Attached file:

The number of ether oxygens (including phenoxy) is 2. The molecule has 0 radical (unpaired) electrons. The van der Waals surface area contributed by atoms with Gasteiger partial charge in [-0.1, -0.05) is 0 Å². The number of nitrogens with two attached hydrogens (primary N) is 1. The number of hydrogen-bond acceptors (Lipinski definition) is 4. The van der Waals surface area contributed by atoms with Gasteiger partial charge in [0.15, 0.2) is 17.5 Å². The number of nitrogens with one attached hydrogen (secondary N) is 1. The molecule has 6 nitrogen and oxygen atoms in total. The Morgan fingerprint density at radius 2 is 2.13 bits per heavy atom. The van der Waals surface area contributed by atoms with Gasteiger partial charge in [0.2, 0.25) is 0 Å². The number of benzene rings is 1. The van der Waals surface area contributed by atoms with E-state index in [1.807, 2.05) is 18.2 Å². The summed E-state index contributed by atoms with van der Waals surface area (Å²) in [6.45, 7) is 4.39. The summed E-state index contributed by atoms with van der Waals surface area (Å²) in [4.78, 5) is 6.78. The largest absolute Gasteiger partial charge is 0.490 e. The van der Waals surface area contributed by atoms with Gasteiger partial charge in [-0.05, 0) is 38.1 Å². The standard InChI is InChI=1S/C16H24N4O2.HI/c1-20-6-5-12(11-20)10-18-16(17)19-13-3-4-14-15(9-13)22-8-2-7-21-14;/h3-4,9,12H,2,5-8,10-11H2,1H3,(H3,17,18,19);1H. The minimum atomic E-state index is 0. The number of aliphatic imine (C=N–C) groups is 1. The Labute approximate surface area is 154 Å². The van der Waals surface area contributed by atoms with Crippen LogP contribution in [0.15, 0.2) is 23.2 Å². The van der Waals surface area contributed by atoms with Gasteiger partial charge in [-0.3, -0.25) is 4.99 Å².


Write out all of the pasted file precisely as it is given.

The number of ether oxygens (including phenoxy) is 2. The molecule has 0 radical (unpaired) electrons. The van der Waals surface area contributed by atoms with Gasteiger partial charge in [-0.1, -0.05) is 0 Å². The number of nitrogens with two attached hydrogens (primary N) is 1. The number of hydrogen-bond acceptors (Lipinski definition) is 4. The van der Waals surface area contributed by atoms with Gasteiger partial charge in [0.15, 0.2) is 17.5 Å². The number of nitrogens with one attached hydrogen (secondary N) is 1. The molecule has 6 nitrogen and oxygen atoms in total. The Morgan fingerprint density at radius 2 is 2.13 bits per heavy atom. The van der Waals surface area contributed by atoms with Gasteiger partial charge in [0.2, 0.25) is 0 Å². The number of benzene rings is 1. The van der Waals surface area contributed by atoms with E-state index in [1.807, 2.05) is 18.2 Å². The summed E-state index contributed by atoms with van der Waals surface area (Å²) in [6.45, 7) is 4.39. The summed E-state index contributed by atoms with van der Waals surface area (Å²) in [4.78, 5) is 6.78. The largest absolute Gasteiger partial charge is 0.490 e. The van der Waals surface area contributed by atoms with Gasteiger partial charge in [-0.05, 0) is 38.1 Å². The standard InChI is InChI=1S/C16H24N4O2.HI/c1-20-6-5-12(11-20)10-18-16(17)19-13-3-4-14-15(9-13)22-8-2-7-21-14;/h3-4,9,12H,2,5-8,10-11H2,1H3,(H3,17,18,19);1H. The minimum atomic E-state index is 0. The number of aliphatic imine (C=N–C) groups is 1. The Labute approximate surface area is 154 Å². The van der Waals surface area contributed by atoms with Crippen LogP contribution in [0.15, 0.2) is 23.2 Å². The van der Waals surface area contributed by atoms with Gasteiger partial charge in [-0.3, -0.25) is 4.99 Å².